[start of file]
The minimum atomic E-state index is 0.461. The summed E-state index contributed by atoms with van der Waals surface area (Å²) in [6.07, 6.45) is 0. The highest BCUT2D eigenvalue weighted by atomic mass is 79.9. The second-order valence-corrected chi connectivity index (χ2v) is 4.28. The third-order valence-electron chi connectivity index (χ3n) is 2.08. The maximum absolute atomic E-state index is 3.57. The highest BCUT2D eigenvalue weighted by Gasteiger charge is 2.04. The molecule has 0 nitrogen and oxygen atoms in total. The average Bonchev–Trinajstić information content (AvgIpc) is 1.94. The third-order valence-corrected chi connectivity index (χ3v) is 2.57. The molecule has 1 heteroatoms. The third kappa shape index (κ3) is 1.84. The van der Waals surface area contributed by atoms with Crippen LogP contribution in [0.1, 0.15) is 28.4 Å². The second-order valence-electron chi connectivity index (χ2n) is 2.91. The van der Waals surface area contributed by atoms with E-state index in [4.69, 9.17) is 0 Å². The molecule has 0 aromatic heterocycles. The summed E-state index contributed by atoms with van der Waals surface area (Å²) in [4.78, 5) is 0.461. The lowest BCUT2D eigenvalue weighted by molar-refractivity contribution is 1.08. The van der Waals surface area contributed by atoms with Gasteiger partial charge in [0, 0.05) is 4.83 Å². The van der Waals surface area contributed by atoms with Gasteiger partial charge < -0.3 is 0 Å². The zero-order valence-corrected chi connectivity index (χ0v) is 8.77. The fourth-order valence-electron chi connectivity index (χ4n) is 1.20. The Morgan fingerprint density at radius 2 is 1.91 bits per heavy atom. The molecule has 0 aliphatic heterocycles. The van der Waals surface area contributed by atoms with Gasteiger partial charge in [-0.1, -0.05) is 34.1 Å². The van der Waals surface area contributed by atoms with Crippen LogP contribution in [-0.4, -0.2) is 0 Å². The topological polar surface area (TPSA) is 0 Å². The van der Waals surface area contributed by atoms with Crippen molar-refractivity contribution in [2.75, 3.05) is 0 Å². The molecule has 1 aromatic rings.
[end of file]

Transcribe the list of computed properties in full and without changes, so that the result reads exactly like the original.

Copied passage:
The minimum atomic E-state index is 0.461. The summed E-state index contributed by atoms with van der Waals surface area (Å²) in [6.07, 6.45) is 0. The highest BCUT2D eigenvalue weighted by atomic mass is 79.9. The second-order valence-corrected chi connectivity index (χ2v) is 4.28. The third-order valence-electron chi connectivity index (χ3n) is 2.08. The maximum absolute atomic E-state index is 3.57. The highest BCUT2D eigenvalue weighted by Gasteiger charge is 2.04. The molecule has 0 nitrogen and oxygen atoms in total. The average Bonchev–Trinajstić information content (AvgIpc) is 1.94. The third-order valence-corrected chi connectivity index (χ3v) is 2.57. The molecule has 1 heteroatoms. The third kappa shape index (κ3) is 1.84. The van der Waals surface area contributed by atoms with Crippen LogP contribution in [0.1, 0.15) is 28.4 Å². The second-order valence-electron chi connectivity index (χ2n) is 2.91. The van der Waals surface area contributed by atoms with E-state index in [4.69, 9.17) is 0 Å². The molecule has 0 aromatic heterocycles. The summed E-state index contributed by atoms with van der Waals surface area (Å²) in [4.78, 5) is 0.461. The lowest BCUT2D eigenvalue weighted by molar-refractivity contribution is 1.08. The van der Waals surface area contributed by atoms with Gasteiger partial charge in [0, 0.05) is 4.83 Å². The van der Waals surface area contributed by atoms with Gasteiger partial charge < -0.3 is 0 Å². The zero-order valence-corrected chi connectivity index (χ0v) is 8.77. The fourth-order valence-electron chi connectivity index (χ4n) is 1.20. The Morgan fingerprint density at radius 2 is 1.91 bits per heavy atom. The molecule has 0 aliphatic heterocycles. The van der Waals surface area contributed by atoms with Gasteiger partial charge in [-0.1, -0.05) is 34.1 Å². The van der Waals surface area contributed by atoms with Crippen LogP contribution in [-0.4, -0.2) is 0 Å². The topological polar surface area (TPSA) is 0 Å². The van der Waals surface area contributed by atoms with Crippen molar-refractivity contribution in [2.75, 3.05) is 0 Å². The molecule has 1 aromatic rings.